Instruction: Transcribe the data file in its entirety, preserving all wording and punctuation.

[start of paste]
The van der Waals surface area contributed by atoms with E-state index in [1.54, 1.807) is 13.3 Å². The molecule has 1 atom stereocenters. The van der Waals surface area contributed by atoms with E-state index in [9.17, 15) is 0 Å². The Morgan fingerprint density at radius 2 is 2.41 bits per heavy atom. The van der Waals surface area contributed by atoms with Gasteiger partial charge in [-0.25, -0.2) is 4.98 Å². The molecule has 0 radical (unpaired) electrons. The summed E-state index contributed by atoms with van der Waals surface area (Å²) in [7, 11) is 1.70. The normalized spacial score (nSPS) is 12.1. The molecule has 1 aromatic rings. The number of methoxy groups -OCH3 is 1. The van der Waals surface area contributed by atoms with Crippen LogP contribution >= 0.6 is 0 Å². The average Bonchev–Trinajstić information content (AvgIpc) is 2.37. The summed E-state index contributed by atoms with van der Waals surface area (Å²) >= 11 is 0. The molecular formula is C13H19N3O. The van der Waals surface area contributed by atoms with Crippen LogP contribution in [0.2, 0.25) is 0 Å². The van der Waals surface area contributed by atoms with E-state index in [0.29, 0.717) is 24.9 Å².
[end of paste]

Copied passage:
The van der Waals surface area contributed by atoms with E-state index in [1.54, 1.807) is 13.3 Å². The molecule has 1 atom stereocenters. The van der Waals surface area contributed by atoms with E-state index in [9.17, 15) is 0 Å². The Morgan fingerprint density at radius 2 is 2.41 bits per heavy atom. The van der Waals surface area contributed by atoms with Gasteiger partial charge in [-0.25, -0.2) is 4.98 Å². The molecule has 0 radical (unpaired) electrons. The summed E-state index contributed by atoms with van der Waals surface area (Å²) in [7, 11) is 1.70. The normalized spacial score (nSPS) is 12.1. The molecule has 1 aromatic rings. The number of methoxy groups -OCH3 is 1. The van der Waals surface area contributed by atoms with Crippen LogP contribution >= 0.6 is 0 Å². The average Bonchev–Trinajstić information content (AvgIpc) is 2.37. The summed E-state index contributed by atoms with van der Waals surface area (Å²) >= 11 is 0. The molecular formula is C13H19N3O. The van der Waals surface area contributed by atoms with Crippen LogP contribution in [0.2, 0.25) is 0 Å². The van der Waals surface area contributed by atoms with E-state index in [0.29, 0.717) is 24.9 Å².